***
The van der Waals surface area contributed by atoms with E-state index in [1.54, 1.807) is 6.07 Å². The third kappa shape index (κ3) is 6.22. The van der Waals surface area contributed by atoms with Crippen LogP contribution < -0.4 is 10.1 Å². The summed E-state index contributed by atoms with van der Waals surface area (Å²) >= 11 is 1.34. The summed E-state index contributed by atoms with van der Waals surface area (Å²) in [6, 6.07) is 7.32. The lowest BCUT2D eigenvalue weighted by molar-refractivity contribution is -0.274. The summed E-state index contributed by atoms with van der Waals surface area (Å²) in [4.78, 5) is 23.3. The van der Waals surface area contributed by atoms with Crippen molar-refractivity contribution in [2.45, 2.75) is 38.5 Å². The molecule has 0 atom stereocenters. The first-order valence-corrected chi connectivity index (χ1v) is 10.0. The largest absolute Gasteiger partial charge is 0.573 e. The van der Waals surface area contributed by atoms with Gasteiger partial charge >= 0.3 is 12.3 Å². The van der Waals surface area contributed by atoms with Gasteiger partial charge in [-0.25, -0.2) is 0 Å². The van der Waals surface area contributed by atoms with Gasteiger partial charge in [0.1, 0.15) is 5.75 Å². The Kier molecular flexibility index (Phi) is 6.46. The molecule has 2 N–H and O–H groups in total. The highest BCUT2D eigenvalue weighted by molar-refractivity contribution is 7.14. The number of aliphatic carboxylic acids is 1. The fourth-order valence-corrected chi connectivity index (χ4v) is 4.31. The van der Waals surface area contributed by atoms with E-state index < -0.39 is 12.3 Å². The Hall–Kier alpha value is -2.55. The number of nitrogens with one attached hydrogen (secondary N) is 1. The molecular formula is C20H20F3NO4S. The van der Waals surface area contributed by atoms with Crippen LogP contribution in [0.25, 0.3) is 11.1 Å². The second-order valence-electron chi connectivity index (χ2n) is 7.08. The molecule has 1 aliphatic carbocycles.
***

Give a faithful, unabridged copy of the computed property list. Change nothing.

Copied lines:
The van der Waals surface area contributed by atoms with E-state index in [1.54, 1.807) is 6.07 Å². The third kappa shape index (κ3) is 6.22. The van der Waals surface area contributed by atoms with Crippen LogP contribution < -0.4 is 10.1 Å². The summed E-state index contributed by atoms with van der Waals surface area (Å²) >= 11 is 1.34. The summed E-state index contributed by atoms with van der Waals surface area (Å²) in [6, 6.07) is 7.32. The lowest BCUT2D eigenvalue weighted by molar-refractivity contribution is -0.274. The summed E-state index contributed by atoms with van der Waals surface area (Å²) in [4.78, 5) is 23.3. The van der Waals surface area contributed by atoms with Crippen molar-refractivity contribution in [2.45, 2.75) is 38.5 Å². The molecule has 0 atom stereocenters. The first-order valence-corrected chi connectivity index (χ1v) is 10.0. The largest absolute Gasteiger partial charge is 0.573 e. The van der Waals surface area contributed by atoms with Gasteiger partial charge >= 0.3 is 12.3 Å². The van der Waals surface area contributed by atoms with Gasteiger partial charge in [-0.25, -0.2) is 0 Å². The van der Waals surface area contributed by atoms with Gasteiger partial charge in [0.1, 0.15) is 5.75 Å². The Kier molecular flexibility index (Phi) is 6.46. The molecule has 2 N–H and O–H groups in total. The highest BCUT2D eigenvalue weighted by molar-refractivity contribution is 7.14. The number of aliphatic carboxylic acids is 1. The fourth-order valence-corrected chi connectivity index (χ4v) is 4.31. The van der Waals surface area contributed by atoms with E-state index < -0.39 is 12.3 Å². The Hall–Kier alpha value is -2.55. The number of nitrogens with one attached hydrogen (secondary N) is 1. The molecular formula is C20H20F3NO4S. The van der Waals surface area contributed by atoms with Crippen LogP contribution in [0.25, 0.3) is 11.1 Å². The second-order valence-electron chi connectivity index (χ2n) is 7.08. The molecule has 1 aliphatic carbocycles.